'Blast From the Past' set to rock New York Mills
NEW YORK MILLS - Ron and Carol Windels love to cruise back to the '60s with the top down.
Married since 1968, the New York Mills couple has always had a thing for classic cars, and the last 20 years have built up quite a collection - part of which they will have on display this Saturday during the Classic Car Show on Main.
Ron's first car growing up was a 1962 Chevy Impala Super Sport convertible. The car came and went, as did Ron, but he never forgot that car.
"You always have a nostalgia thing for the first car you ever had," Ron says.
In 1994, Ron found a '62 Impala convertible similar to his first set of wheels at an auction sale in Perley, Minn. So he bought it and had it restored. Carol recalls more of a romantic version of the story. She says they saw the car listed on an auction bill and decided to go check it out. As Ron and Carol came over a hill they saw all the cars lined up. And that's when Ron simply said, "There it is," referring to the '62 Impala. Carol actually wrote a story about that day and she won an award for the story, which appeared in the Wadena Pioneer Journal. She doesn't recall what she won, probably a car wash she thinks.
Ron bought his first classic convertible in 1988, followed by the '62 Impala in 1994, and thought at the time he would just get a couple as a hobby. The hobby has grown a little.
Since then he has developed a collection of 15 classics - most of them Chevys from the 1960's, most of them convertibles - in various stages of restoration. None of them are considered top show cars but that doesn't matter to Ron and Carol. He enjoys collecting cars from an era of which he has a strong emotional bond.
The Car Show on Main is Saturday, July 4, 9 a.m. to 1 p.m. Classic car owners are encouraged to display their cars at the show. No fees, no prizes, no classes... just admiration. Contact Ron Windels at 385-3955 to enter.
On display Saturday will be a 1968 Firebird convertible - one of their favorite cars in the collection, and one they like to cruise in with the top down.
"That's mine," says Carol, as Ron proudly smirks and shrugs his shoulders.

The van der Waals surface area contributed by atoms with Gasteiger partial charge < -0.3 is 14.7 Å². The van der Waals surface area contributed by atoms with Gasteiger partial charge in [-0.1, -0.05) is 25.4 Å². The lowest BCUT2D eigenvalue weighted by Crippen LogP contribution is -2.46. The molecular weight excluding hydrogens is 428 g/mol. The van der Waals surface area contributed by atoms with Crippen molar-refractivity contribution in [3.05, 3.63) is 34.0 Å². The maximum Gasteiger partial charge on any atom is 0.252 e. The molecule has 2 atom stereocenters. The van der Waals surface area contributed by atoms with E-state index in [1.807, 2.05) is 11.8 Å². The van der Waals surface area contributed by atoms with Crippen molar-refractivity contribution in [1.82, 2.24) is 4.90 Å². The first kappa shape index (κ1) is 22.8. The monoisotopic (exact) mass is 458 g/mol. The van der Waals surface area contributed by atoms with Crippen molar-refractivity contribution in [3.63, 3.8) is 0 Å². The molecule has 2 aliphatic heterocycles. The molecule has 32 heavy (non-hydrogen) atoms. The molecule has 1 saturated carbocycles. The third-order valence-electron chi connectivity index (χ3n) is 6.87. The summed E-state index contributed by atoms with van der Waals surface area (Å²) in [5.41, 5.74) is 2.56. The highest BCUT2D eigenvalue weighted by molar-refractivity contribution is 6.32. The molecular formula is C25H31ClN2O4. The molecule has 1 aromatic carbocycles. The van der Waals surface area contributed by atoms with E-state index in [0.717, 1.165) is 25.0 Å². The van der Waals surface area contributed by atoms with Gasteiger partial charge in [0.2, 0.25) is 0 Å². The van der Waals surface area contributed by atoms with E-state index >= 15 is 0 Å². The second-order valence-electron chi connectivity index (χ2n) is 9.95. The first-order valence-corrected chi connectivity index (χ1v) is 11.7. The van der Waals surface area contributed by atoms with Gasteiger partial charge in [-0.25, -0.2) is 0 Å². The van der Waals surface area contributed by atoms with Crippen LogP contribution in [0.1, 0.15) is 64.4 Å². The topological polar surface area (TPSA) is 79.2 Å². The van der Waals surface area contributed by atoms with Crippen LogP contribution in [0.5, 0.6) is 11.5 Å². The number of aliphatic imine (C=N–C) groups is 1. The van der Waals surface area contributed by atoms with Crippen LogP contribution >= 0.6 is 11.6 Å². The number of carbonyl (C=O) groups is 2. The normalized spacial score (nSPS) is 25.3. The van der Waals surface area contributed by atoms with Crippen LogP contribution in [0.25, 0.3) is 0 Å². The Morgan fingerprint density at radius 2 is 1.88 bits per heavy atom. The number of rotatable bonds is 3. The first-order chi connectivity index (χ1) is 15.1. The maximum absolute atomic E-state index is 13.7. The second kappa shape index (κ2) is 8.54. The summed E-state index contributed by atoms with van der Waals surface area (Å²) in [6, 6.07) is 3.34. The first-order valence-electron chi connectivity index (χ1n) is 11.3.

Ron bought the 1968 Firebird for Carol as a Christmas present about four years ago from a guy north of Frazee. And what makes the '68 so special is that's the year Ron and Carol got married.
"Back in 1968, Carol considered buying a Firebird, but she got me," Ron jokes. "I bought it as kind of a peace offering."
Other than the Firebird, and a 1950 GMC pickup currently being restored, all the cars in their shop northeast of Mills are Chevy Impalas from the years 1962-68. Some are Super Sports and some are regular Impalas, but all are convertibles. Once Ron retired and they moved into a new house about a year and a half ago Ron finds himself putting more into his classic car hobby. There's more time and more storage. And now they live on a tar road, which makes cruising in a covertible much more enjoyable.
Ron and Carol took the Firebird out the other day for a nice summer cruise. Carols says it's always nice to take another couple along when cruising. Head scarves are a necessity because it's always windy in the back seat and that's where the wives sit - farmer style.
The '50 GMC is one Carol really looks forward to driving when it's restored. It's a regular farm truck with a few milk can dings they bought from Harold Bernu. The truck's name is Wilma - after Harold's wife's name. "The '40s and '50s pickups have a lot of class," Carol says.
She also has a 1968 Volkswagon convertible because she had a '63 Volkswagon when her and Ron met.
Ron stepped out of the '60s long enough to buy a 1991 red Chevy Corvette convertible.
"Every man or boy at some time in his life probably thought I don't really need a Corvette, but it really would be fun to drive one."
Ron says people collect cars for various reasons and his is all about looking back at the cars he grew up with.
"That's the reason I have the cars I do," he says. "A lot of them are part of our past; and desiring a car because you couldn't afford one at that time."
Saturday's event on Main in downtown New York Mills isn't about who has the best show car. There are no classes and no prizes. The show is just a place for people who appreciate the classic cars.
"This is not a competition," Ron says. "Anybody with an old car parked in the shed for 40 years, and can get it started can bring it to town."
The Windels are not about restoring cars to top show quality and not being able to do much with them other than look.
"Ours are meant to be driven and enjoyed," Carol says. "The show is a chance to visit with people with the same interests."